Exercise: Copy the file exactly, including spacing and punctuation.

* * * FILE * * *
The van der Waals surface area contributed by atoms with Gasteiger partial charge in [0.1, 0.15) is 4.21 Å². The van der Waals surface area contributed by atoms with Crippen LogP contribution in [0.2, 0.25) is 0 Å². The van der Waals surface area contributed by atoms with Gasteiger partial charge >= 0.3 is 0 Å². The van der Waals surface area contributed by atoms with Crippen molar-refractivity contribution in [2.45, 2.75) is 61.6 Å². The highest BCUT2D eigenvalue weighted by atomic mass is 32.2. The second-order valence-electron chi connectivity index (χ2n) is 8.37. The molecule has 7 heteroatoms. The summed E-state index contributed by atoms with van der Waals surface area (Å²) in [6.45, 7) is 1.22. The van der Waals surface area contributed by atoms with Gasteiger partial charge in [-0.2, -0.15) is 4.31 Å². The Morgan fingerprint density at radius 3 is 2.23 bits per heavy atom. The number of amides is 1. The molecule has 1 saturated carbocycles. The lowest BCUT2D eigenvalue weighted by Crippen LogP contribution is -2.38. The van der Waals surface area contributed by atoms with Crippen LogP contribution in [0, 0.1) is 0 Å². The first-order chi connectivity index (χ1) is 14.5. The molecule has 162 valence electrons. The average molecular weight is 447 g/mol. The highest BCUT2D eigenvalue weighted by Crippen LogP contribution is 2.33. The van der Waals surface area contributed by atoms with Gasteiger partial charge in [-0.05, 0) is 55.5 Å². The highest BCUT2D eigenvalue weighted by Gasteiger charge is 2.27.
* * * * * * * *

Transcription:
The van der Waals surface area contributed by atoms with Gasteiger partial charge in [0.1, 0.15) is 4.21 Å². The van der Waals surface area contributed by atoms with Crippen LogP contribution in [0.2, 0.25) is 0 Å². The van der Waals surface area contributed by atoms with Gasteiger partial charge >= 0.3 is 0 Å². The van der Waals surface area contributed by atoms with Crippen molar-refractivity contribution in [2.45, 2.75) is 61.6 Å². The highest BCUT2D eigenvalue weighted by atomic mass is 32.2. The second-order valence-electron chi connectivity index (χ2n) is 8.37. The molecule has 7 heteroatoms. The summed E-state index contributed by atoms with van der Waals surface area (Å²) in [6.45, 7) is 1.22. The van der Waals surface area contributed by atoms with Gasteiger partial charge in [-0.2, -0.15) is 4.31 Å². The Morgan fingerprint density at radius 3 is 2.23 bits per heavy atom. The number of amides is 1. The molecule has 1 saturated carbocycles. The lowest BCUT2D eigenvalue weighted by Crippen LogP contribution is -2.38. The van der Waals surface area contributed by atoms with Crippen LogP contribution in [0, 0.1) is 0 Å². The first-order chi connectivity index (χ1) is 14.5. The molecule has 162 valence electrons. The average molecular weight is 447 g/mol. The highest BCUT2D eigenvalue weighted by Crippen LogP contribution is 2.33. The van der Waals surface area contributed by atoms with Gasteiger partial charge in [-0.05, 0) is 55.5 Å². The highest BCUT2D eigenvalue weighted by Gasteiger charge is 2.27.